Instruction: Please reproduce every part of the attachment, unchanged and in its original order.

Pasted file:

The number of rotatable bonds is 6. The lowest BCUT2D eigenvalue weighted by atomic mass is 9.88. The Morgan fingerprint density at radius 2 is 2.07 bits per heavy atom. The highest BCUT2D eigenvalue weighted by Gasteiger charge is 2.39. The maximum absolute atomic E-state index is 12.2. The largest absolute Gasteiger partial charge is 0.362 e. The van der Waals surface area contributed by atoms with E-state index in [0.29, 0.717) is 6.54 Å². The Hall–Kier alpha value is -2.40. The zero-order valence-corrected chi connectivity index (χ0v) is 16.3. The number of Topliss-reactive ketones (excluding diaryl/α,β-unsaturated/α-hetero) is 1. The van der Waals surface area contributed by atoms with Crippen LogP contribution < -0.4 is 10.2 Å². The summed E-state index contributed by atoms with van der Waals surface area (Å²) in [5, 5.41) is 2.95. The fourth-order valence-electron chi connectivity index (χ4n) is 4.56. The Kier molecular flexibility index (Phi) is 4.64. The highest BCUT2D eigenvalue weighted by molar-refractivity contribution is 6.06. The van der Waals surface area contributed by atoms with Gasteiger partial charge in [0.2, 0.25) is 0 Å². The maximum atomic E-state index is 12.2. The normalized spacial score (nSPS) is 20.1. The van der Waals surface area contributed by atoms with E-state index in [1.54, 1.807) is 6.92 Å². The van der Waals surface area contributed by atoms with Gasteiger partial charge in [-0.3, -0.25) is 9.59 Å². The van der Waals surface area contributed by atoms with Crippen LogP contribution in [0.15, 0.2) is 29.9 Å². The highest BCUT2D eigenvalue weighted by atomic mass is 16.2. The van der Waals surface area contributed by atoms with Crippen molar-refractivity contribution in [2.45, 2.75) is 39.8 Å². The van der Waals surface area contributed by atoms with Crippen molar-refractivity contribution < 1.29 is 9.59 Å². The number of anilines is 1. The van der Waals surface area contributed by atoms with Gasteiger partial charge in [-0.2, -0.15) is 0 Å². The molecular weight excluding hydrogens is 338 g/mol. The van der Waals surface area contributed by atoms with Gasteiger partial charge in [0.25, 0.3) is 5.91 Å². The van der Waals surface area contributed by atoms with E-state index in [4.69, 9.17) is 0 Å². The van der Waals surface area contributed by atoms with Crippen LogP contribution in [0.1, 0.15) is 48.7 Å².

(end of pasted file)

The number of rotatable bonds is 6. The lowest BCUT2D eigenvalue weighted by atomic mass is 9.88. The Morgan fingerprint density at radius 2 is 2.07 bits per heavy atom. The highest BCUT2D eigenvalue weighted by Gasteiger charge is 2.39. The maximum absolute atomic E-state index is 12.2. The largest absolute Gasteiger partial charge is 0.362 e. The van der Waals surface area contributed by atoms with E-state index in [0.29, 0.717) is 6.54 Å². The Hall–Kier alpha value is -2.40. The zero-order valence-corrected chi connectivity index (χ0v) is 16.3. The number of Topliss-reactive ketones (excluding diaryl/α,β-unsaturated/α-hetero) is 1. The van der Waals surface area contributed by atoms with Crippen LogP contribution < -0.4 is 10.2 Å². The summed E-state index contributed by atoms with van der Waals surface area (Å²) in [5, 5.41) is 2.95. The fourth-order valence-electron chi connectivity index (χ4n) is 4.56. The Kier molecular flexibility index (Phi) is 4.64. The highest BCUT2D eigenvalue weighted by molar-refractivity contribution is 6.06. The van der Waals surface area contributed by atoms with Gasteiger partial charge in [0.2, 0.25) is 0 Å². The maximum atomic E-state index is 12.2. The normalized spacial score (nSPS) is 20.1. The van der Waals surface area contributed by atoms with E-state index in [1.54, 1.807) is 6.92 Å². The van der Waals surface area contributed by atoms with Gasteiger partial charge in [-0.3, -0.25) is 9.59 Å². The van der Waals surface area contributed by atoms with Crippen LogP contribution in [0.15, 0.2) is 29.9 Å². The highest BCUT2D eigenvalue weighted by atomic mass is 16.2. The van der Waals surface area contributed by atoms with Crippen molar-refractivity contribution in [2.45, 2.75) is 39.8 Å². The van der Waals surface area contributed by atoms with Crippen molar-refractivity contribution < 1.29 is 9.59 Å². The number of anilines is 1. The van der Waals surface area contributed by atoms with Gasteiger partial charge in [-0.2, -0.15) is 0 Å². The molecular weight excluding hydrogens is 338 g/mol. The van der Waals surface area contributed by atoms with Gasteiger partial charge in [0.25, 0.3) is 5.91 Å². The van der Waals surface area contributed by atoms with E-state index in [4.69, 9.17) is 0 Å². The van der Waals surface area contributed by atoms with Crippen LogP contribution in [0.1, 0.15) is 48.7 Å².